Household food insecurity and childhood overweight in Jamaica and Québec: a gender-based analysis
- Equal contributors
1 Faculty of Medicine, University of Ottawa, Institute of Population Health, 1 Stewart Street, office 303, Ottawa, Ontario, K1N 6N5, Canada
2 Epidemiology Research Unit- TMRI, University of the West Indies, Mona, Kingston 7, Jamaica
3 Institute of Population Health, University of Ottawa, 1 Stewart Street, Office 304, Ottawa, Ontario, K1N 6N5, Canada
4 Faculty of Medical Sciences, Deans Office, University of the West Indies, Mona, Kingston 7, Jamaica
5 Sir Arthur Lewis Institute of Social Sciences and Economic Studies, University of the West Indies, Mona, Kingston 7, Jamaica
BMC Public Health 2011, 11:199 doi:10.1186/1471-2458-11-199Published: 31 March 2011
Childhood overweight is not restricted to developed countries: a number of lower- and middle-income countries are struggling with the double burden of underweight and overweight. Another public health problem that concerns both developing and, to a lesser extent, developed countries is food insecurity. This study presents a comparative gender-based analysis of the association between household food insecurity and overweight among 10-to-11-year-old children living in the Canadian province of Québec and in the country of Jamaica.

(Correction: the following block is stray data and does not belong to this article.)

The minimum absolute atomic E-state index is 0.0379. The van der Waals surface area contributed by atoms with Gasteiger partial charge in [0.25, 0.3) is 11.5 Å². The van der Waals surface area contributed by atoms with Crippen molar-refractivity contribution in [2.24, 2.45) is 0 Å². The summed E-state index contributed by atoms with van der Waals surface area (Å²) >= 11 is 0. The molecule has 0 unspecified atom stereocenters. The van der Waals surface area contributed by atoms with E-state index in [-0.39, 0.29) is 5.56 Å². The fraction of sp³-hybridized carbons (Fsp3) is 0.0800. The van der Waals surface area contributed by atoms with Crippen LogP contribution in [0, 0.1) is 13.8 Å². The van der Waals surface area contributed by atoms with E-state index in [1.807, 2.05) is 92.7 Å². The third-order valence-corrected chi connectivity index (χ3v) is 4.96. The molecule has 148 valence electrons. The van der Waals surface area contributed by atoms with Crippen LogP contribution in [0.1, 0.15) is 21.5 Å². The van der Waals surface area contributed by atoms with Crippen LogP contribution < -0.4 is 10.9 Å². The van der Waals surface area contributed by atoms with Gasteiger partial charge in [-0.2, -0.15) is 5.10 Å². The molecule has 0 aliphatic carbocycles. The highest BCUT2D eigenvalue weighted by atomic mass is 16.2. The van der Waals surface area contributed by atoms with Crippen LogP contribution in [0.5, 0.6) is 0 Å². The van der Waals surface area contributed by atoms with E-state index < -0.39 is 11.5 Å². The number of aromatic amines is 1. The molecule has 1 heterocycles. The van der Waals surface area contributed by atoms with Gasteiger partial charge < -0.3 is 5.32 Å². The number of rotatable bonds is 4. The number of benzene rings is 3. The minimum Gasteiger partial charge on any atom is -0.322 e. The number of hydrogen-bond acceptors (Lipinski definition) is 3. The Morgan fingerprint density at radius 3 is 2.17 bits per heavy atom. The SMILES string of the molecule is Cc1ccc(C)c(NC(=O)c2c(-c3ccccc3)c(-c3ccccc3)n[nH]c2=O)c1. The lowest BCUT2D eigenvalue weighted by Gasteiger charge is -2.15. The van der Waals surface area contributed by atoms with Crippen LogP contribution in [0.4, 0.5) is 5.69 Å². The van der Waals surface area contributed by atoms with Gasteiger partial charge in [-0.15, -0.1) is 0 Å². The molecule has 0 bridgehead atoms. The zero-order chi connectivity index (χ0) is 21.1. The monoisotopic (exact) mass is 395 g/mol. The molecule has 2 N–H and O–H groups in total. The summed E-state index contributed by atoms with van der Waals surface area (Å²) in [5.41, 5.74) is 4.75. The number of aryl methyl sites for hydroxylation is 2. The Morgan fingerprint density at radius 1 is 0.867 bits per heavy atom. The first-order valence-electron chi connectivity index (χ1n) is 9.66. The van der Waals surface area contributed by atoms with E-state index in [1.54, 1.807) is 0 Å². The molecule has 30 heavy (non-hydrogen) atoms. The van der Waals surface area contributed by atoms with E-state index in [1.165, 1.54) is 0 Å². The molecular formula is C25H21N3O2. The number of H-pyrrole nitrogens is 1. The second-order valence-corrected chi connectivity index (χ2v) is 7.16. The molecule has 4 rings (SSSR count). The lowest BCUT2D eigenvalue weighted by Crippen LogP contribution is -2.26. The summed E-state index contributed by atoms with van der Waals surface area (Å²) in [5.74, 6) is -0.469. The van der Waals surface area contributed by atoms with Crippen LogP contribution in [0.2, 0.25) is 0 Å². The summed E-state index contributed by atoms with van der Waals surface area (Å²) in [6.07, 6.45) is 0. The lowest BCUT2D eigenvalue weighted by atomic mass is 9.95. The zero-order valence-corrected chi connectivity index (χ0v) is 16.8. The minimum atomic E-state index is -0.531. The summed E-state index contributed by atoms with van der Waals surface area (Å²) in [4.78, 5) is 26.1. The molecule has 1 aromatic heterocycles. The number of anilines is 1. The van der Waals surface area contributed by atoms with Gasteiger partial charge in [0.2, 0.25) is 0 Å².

Analyses were performed using data from the 2008 round of the Québec Longitudinal Study of Child Development and the Jamaica Youth Risk and Resiliency Behaviour Survey of 2007. Cross-sectional data were obtained from 1190 10-year old children in Québec and 1674 10-11-year-old children in Jamaica. Body mass index was derived using anthropometric measurements and overweight was defined using Cole's age- and sex-specific criteria. Questionnaires were used to collect data on food insecurity. The associations were examined using chi-square tests and multivariate regression models were used to estimate odds ratios (OR) and 95% confidence intervals.
The prevalence of overweight was 26% and 11% (p < 0.001) in the Québec and Jamaican samples, respectively. In Québec, the adjusted odds ratio for being overweight was 3.03 (95% CI: 1.8-5.0) among children living in food-insecure households, in comparison to children living in food-secure households. Furthermore, girls who lived in food-insecure households had odds of 4.99 (95% CI: 2.4-10.5) for being overweight in comparison to girls who lived in food-secure households; no such differences were observed among boys. In Jamaica, children who lived in food-insecure households had significantly lower odds (OR 0.65, 95% CI: 0.4-0.9) for being overweight in comparison to children living in food-secure households. No gender differences were observed in the relationship between food-insecurity and overweight/obesity among Jamaican children.
Public health interventions which aim to stem the epidemic of overweight/obesity should consider gender differences and other family factors associated with overweight/obesity in both developed and developing countries.